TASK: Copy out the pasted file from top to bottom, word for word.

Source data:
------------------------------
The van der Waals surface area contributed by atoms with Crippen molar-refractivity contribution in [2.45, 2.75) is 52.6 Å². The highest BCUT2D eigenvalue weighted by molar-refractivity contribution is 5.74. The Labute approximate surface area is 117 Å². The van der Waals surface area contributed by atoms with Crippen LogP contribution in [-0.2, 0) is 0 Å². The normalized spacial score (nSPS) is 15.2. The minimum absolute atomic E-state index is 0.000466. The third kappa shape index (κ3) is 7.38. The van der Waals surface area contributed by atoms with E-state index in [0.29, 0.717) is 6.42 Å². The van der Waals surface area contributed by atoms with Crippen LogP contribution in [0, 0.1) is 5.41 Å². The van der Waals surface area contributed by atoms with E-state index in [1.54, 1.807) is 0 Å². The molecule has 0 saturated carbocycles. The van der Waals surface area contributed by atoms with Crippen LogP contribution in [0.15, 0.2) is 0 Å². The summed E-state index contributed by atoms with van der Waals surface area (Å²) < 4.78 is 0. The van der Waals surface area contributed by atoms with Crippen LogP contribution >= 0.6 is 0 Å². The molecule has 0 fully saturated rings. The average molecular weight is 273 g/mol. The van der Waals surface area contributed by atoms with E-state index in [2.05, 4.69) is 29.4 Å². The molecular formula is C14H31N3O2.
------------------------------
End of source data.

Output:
The van der Waals surface area contributed by atoms with Crippen molar-refractivity contribution in [2.45, 2.75) is 52.6 Å². The highest BCUT2D eigenvalue weighted by molar-refractivity contribution is 5.74. The Labute approximate surface area is 117 Å². The van der Waals surface area contributed by atoms with Crippen LogP contribution in [-0.2, 0) is 0 Å². The normalized spacial score (nSPS) is 15.2. The minimum absolute atomic E-state index is 0.000466. The third kappa shape index (κ3) is 7.38. The van der Waals surface area contributed by atoms with E-state index in [0.29, 0.717) is 6.42 Å². The van der Waals surface area contributed by atoms with Crippen LogP contribution in [0, 0.1) is 5.41 Å². The van der Waals surface area contributed by atoms with E-state index in [1.54, 1.807) is 0 Å². The molecule has 0 saturated carbocycles. The van der Waals surface area contributed by atoms with Crippen LogP contribution in [0.15, 0.2) is 0 Å². The summed E-state index contributed by atoms with van der Waals surface area (Å²) < 4.78 is 0. The van der Waals surface area contributed by atoms with Crippen LogP contribution >= 0.6 is 0 Å². The molecule has 0 fully saturated rings. The average molecular weight is 273 g/mol. The van der Waals surface area contributed by atoms with E-state index in [2.05, 4.69) is 29.4 Å². The molecular formula is C14H31N3O2.